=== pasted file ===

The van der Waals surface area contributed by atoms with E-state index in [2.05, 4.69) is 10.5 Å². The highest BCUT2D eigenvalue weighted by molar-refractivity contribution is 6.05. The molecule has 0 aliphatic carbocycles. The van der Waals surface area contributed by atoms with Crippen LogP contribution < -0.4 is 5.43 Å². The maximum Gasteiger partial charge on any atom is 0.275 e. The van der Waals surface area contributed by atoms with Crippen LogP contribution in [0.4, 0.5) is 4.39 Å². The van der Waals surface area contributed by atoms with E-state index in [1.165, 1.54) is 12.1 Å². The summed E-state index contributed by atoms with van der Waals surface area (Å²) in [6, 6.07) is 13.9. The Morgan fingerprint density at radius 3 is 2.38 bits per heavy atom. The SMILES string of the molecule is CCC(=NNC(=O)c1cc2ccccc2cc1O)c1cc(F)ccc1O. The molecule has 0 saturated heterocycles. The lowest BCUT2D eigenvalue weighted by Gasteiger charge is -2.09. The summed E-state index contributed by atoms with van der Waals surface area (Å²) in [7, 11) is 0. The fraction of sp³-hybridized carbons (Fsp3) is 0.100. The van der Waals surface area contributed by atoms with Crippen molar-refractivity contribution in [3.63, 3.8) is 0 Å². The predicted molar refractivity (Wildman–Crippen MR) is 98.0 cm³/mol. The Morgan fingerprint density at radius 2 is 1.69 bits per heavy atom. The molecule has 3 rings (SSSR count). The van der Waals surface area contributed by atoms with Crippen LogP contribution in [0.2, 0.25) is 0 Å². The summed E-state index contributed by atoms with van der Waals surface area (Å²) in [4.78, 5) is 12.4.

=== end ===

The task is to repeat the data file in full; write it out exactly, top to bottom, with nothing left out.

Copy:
The van der Waals surface area contributed by atoms with E-state index in [2.05, 4.69) is 10.5 Å². The highest BCUT2D eigenvalue weighted by molar-refractivity contribution is 6.05. The molecule has 0 aliphatic carbocycles. The van der Waals surface area contributed by atoms with Crippen LogP contribution < -0.4 is 5.43 Å². The maximum Gasteiger partial charge on any atom is 0.275 e. The van der Waals surface area contributed by atoms with Crippen LogP contribution in [0.4, 0.5) is 4.39 Å². The van der Waals surface area contributed by atoms with E-state index in [1.165, 1.54) is 12.1 Å². The summed E-state index contributed by atoms with van der Waals surface area (Å²) in [6, 6.07) is 13.9. The Morgan fingerprint density at radius 3 is 2.38 bits per heavy atom. The SMILES string of the molecule is CCC(=NNC(=O)c1cc2ccccc2cc1O)c1cc(F)ccc1O. The molecule has 0 saturated heterocycles. The lowest BCUT2D eigenvalue weighted by Gasteiger charge is -2.09. The summed E-state index contributed by atoms with van der Waals surface area (Å²) in [7, 11) is 0. The fraction of sp³-hybridized carbons (Fsp3) is 0.100. The van der Waals surface area contributed by atoms with Crippen molar-refractivity contribution in [3.63, 3.8) is 0 Å². The predicted molar refractivity (Wildman–Crippen MR) is 98.0 cm³/mol. The Morgan fingerprint density at radius 2 is 1.69 bits per heavy atom. The molecule has 3 rings (SSSR count). The van der Waals surface area contributed by atoms with Crippen LogP contribution in [0.2, 0.25) is 0 Å². The summed E-state index contributed by atoms with van der Waals surface area (Å²) in [4.78, 5) is 12.4.